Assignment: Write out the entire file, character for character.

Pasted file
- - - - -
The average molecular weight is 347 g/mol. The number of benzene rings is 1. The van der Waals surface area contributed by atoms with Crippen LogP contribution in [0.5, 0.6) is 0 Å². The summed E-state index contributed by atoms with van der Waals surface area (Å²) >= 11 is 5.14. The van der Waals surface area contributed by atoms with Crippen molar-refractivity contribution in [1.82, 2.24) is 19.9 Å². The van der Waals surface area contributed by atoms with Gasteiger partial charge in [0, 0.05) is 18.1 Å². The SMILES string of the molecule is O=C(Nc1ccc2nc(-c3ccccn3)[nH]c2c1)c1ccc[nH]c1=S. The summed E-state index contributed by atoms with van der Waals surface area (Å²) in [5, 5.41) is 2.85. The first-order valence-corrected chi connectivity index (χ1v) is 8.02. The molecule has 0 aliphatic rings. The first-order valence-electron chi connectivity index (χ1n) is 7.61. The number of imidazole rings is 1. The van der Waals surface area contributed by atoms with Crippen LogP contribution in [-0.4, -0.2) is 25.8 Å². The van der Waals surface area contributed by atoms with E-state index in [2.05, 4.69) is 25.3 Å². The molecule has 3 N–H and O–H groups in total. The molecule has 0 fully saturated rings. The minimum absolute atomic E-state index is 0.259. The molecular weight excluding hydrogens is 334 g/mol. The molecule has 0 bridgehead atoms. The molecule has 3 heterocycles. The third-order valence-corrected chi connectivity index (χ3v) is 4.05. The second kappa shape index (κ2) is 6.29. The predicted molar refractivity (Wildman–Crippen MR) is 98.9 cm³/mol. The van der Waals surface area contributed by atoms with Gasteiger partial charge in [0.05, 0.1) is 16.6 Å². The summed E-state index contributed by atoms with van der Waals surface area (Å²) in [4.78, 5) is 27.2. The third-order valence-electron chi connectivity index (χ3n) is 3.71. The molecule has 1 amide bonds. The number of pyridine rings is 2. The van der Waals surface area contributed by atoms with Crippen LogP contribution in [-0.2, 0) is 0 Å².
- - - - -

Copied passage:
The average molecular weight is 347 g/mol. The number of benzene rings is 1. The van der Waals surface area contributed by atoms with Crippen LogP contribution in [0.5, 0.6) is 0 Å². The summed E-state index contributed by atoms with van der Waals surface area (Å²) >= 11 is 5.14. The van der Waals surface area contributed by atoms with Crippen molar-refractivity contribution in [1.82, 2.24) is 19.9 Å². The van der Waals surface area contributed by atoms with Gasteiger partial charge in [0, 0.05) is 18.1 Å². The SMILES string of the molecule is O=C(Nc1ccc2nc(-c3ccccn3)[nH]c2c1)c1ccc[nH]c1=S. The summed E-state index contributed by atoms with van der Waals surface area (Å²) in [5, 5.41) is 2.85. The first-order valence-corrected chi connectivity index (χ1v) is 8.02. The molecule has 0 aliphatic rings. The first-order valence-electron chi connectivity index (χ1n) is 7.61. The number of imidazole rings is 1. The van der Waals surface area contributed by atoms with Crippen LogP contribution in [-0.4, -0.2) is 25.8 Å². The van der Waals surface area contributed by atoms with E-state index in [2.05, 4.69) is 25.3 Å². The molecule has 3 N–H and O–H groups in total. The molecule has 0 fully saturated rings. The minimum absolute atomic E-state index is 0.259. The molecular weight excluding hydrogens is 334 g/mol. The molecule has 0 bridgehead atoms. The molecule has 3 heterocycles. The third-order valence-corrected chi connectivity index (χ3v) is 4.05. The second kappa shape index (κ2) is 6.29. The predicted molar refractivity (Wildman–Crippen MR) is 98.9 cm³/mol. The van der Waals surface area contributed by atoms with Gasteiger partial charge in [0.05, 0.1) is 16.6 Å². The summed E-state index contributed by atoms with van der Waals surface area (Å²) in [4.78, 5) is 27.2. The third-order valence-electron chi connectivity index (χ3n) is 3.71. The molecule has 1 amide bonds. The number of pyridine rings is 2. The van der Waals surface area contributed by atoms with Crippen LogP contribution in [-0.2, 0) is 0 Å².